Slovenia approves cap on public spending to shore up market confidence, avoid bailout

LJUBLJANA, Slovenia – Slovenia’s parliament on Friday adopted a cap on public spending to try to convince foreign investors that the small eurozone country will not need an international bailout.

The 78-8 vote in the assembly means Slovenia’s constitution will be changed to require that the government budget be balanced — that is, it will not be allowed to spend more than it earns in taxes. The budget should be balanced by 2015, as demanded by the European Union.

Once an example of a successful socialist welfare state, Slovenia is racing to convince foreign investors it has a credible strategy to reduce debt and stay solvent, despite widespread claims by economists that it could become the sixth state in the 17-strong eurozone to seek a financial bailout.

In addition to a two per cent hike in the retail sales tax, the government has recently pledged to privatize 15 state-owned companies in an austerity package that will be discussed by the European Commission when the EU’s executive arm evaluates Slovenia’s crisis measures.

Slovenia’s public debt is set to surge to 71 per cent of annual GDP in 2014 as the state faces huge costs saving its banks, which hold some 7 billion euros ($9 billion) in bad loans. The first ex-communist country to adopt the euro in 2007 has seen its public debt level more than double from 22 per cent of GDP in 2008 to 54 per cent last year.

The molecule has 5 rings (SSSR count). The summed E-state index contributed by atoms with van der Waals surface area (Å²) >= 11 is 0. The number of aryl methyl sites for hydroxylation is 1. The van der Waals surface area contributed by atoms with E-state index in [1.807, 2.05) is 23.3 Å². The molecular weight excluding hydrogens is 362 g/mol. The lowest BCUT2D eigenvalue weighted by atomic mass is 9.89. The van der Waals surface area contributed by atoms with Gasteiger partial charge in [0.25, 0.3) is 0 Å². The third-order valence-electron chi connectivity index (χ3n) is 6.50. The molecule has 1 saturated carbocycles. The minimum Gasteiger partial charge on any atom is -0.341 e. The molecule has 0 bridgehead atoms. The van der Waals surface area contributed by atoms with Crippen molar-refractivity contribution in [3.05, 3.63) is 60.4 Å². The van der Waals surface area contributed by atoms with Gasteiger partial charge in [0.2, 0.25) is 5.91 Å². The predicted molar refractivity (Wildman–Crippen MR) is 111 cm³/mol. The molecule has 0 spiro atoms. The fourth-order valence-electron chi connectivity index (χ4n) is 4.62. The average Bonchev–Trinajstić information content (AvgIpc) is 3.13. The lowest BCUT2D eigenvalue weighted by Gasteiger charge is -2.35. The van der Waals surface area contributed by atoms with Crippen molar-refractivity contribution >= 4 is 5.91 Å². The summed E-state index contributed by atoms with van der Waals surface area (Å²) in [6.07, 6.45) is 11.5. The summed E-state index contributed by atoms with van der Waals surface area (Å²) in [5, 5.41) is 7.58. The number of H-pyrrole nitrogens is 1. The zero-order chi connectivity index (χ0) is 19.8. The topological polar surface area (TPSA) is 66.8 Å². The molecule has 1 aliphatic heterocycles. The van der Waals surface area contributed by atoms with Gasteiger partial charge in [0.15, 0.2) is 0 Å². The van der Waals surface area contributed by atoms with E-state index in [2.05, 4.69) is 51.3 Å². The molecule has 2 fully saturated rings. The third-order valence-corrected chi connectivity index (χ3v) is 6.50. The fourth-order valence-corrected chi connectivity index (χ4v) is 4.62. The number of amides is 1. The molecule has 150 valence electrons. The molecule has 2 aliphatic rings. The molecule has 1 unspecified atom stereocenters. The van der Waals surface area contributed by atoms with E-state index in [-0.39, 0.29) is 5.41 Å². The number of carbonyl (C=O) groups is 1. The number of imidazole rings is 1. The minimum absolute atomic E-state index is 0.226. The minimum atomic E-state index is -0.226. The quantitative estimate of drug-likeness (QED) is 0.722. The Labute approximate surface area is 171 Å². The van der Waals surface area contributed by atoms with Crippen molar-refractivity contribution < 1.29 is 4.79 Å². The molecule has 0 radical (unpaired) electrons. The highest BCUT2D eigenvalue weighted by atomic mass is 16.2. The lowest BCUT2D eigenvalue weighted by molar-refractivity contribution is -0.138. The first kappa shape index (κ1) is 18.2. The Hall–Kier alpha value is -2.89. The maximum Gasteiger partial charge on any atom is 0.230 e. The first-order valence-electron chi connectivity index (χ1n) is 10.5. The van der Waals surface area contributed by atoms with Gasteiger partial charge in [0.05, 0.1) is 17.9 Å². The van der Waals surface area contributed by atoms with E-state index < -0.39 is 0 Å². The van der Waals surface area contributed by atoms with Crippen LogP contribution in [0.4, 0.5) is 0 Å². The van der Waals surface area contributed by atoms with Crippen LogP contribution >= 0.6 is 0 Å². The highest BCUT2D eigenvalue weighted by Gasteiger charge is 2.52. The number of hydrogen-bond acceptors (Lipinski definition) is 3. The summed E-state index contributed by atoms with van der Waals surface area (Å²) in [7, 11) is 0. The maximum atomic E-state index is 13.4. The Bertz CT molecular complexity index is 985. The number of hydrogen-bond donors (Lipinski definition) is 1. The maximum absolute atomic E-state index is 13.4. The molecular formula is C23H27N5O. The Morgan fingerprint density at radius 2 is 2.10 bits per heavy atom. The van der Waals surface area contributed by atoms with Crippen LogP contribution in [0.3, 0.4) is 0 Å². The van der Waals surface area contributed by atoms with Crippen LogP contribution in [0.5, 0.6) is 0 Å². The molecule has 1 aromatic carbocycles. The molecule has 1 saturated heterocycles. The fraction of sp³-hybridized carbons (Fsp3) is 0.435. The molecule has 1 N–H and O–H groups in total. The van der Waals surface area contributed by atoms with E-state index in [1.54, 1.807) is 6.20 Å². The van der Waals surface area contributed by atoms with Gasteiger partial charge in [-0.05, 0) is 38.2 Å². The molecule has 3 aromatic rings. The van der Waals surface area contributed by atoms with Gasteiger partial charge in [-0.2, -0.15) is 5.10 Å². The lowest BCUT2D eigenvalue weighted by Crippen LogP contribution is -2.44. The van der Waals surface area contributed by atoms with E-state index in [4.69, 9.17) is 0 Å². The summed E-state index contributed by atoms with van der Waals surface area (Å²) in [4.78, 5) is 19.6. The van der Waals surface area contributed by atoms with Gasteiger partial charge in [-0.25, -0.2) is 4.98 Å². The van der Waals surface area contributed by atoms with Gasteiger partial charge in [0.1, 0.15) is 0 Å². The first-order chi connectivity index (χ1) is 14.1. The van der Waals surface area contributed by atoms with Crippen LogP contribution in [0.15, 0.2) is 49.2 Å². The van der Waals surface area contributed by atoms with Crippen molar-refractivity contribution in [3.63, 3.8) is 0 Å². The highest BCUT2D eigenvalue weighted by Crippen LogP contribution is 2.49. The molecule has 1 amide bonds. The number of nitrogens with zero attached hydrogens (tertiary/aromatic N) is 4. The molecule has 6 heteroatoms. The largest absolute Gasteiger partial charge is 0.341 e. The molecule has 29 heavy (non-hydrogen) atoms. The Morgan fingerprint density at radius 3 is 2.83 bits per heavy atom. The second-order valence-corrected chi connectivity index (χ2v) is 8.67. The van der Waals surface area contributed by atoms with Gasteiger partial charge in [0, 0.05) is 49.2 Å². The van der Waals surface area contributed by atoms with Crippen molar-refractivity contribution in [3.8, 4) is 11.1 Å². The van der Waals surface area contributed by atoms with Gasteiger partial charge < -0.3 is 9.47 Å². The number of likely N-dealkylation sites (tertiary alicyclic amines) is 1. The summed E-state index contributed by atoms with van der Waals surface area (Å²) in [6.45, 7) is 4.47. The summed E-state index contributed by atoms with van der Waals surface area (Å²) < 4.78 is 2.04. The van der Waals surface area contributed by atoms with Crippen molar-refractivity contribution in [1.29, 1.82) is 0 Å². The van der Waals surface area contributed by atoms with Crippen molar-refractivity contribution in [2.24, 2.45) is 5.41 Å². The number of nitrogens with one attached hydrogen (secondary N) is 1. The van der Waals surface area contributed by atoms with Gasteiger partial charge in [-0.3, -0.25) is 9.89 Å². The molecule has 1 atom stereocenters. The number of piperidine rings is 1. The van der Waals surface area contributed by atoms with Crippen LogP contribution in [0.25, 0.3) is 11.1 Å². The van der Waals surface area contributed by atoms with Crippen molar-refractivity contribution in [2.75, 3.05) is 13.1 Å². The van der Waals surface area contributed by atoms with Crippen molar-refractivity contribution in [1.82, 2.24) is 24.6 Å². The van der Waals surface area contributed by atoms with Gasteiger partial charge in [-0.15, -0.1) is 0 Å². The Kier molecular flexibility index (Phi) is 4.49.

Slovenian officials clashed for months over enshrining the balanced budget requirement in the constitution. The new prime minister, Alenka Bratusek, had previously insisted the budget could not be balanced before 2017, but gave in to demands to aim for 2015, as demanded by the opposition and the EU.

The government is likely to face outrage from pensioners and public sector workers as it makes pay cuts to reduce debt.

Bratusek told the parliament Friday that Slovenia must get its house in order for its own sake.

“We are doing this for ourselves,” she said in response to claims that she made the U-turn because of pressure from Europe.


Associated Press Balkan writer Dusan Stojanovic contributed.